What we learned: Norv Turner’s offense continues to disappoint in what is likely his final season in San Diego, and the Chargers lost another game that they could have rallied to win late. Even without LBs Jarret Johnson and Donald Butler, the Chargers’ defense played well, picking off Andy Dalton twice and recovering a fumble. With two chances to either take the lead back from the Bengals in the fourth quarter, or tie, Philip Rivers turned it over twice, a scene we’ve seen so often this season. The game ended on an interception in the endzone by Rivers, his league-leading eighth fourth-quarter pick. Turner’s fate seems sealed, but Rivers has done little to make many confident that he’s still the answer. The run game was completely ineffective — Ryan Mathews had 26 rushing yards — and the banged-up O-line gave up four sacks. The 4-8 Chargers have lost four in a row, and this was the fifth game this season in which San Deigo didn’t score a point in the fourth quarter. It was also the Chargers’ third consecutive loss by one score or less, and fifth of the campaign.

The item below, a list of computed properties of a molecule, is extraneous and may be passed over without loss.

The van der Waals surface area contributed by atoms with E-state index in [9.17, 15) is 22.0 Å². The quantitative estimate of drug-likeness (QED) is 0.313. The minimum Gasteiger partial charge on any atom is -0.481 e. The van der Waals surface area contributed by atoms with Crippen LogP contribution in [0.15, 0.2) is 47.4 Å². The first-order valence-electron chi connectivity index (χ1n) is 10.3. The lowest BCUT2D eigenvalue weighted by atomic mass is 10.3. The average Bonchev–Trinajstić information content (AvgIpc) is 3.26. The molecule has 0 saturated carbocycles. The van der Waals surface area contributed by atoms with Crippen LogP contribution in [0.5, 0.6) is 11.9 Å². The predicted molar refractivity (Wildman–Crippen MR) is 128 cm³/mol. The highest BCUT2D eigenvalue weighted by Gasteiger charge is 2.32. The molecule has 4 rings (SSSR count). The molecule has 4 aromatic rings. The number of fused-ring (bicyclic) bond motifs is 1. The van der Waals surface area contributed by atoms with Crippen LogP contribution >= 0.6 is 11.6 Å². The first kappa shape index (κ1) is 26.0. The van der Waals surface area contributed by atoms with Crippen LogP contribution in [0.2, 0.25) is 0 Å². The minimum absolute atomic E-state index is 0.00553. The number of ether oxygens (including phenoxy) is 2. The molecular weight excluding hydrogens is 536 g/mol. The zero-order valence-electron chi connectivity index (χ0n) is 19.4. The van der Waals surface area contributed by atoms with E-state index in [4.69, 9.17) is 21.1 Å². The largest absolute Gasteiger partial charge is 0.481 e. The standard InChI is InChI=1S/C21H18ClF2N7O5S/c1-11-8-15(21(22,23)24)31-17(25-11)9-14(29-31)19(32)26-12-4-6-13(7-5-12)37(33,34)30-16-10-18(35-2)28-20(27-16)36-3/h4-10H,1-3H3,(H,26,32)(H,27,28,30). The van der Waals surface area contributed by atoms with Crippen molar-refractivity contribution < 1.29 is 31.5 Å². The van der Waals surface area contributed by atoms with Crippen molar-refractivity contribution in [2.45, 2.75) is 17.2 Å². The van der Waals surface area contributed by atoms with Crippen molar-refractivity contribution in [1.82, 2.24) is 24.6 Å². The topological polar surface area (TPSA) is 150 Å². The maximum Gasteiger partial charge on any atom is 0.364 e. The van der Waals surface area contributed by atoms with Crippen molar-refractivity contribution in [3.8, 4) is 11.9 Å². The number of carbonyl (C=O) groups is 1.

What’s in store next: It’s time for the Chargers to play the spoiler's role, facing the Steelers in Week 14. Pittsburgh is fighting for a playoff spot. Meanwhile, San Diego is playing for pride at this point, and a chance to win out for a .500 record. The Steelers’ defensive front should cause problems for the Chargers’ O-line, which has been brutal all season long.
What the heck? Rivers did have the hot hand, with back-to-back completions getting the Chargers to the Bengals’ 17-yard line with 1:11 to go, but why not try to run a draw play, or some kind of simple screen or over-the-middle pass? The Chargers had two timeouts, and plenty of time to make that kind of play. Instead, Rivers threw three incomplete passes in a row — none of the three passes was really close — and then the game-ending interception. Granted, the Chargers couldn’t run the ball all day, but they didn’t need to throw to the endzone each play. It was yet another fourth-quarter folly for the reeling Chargers.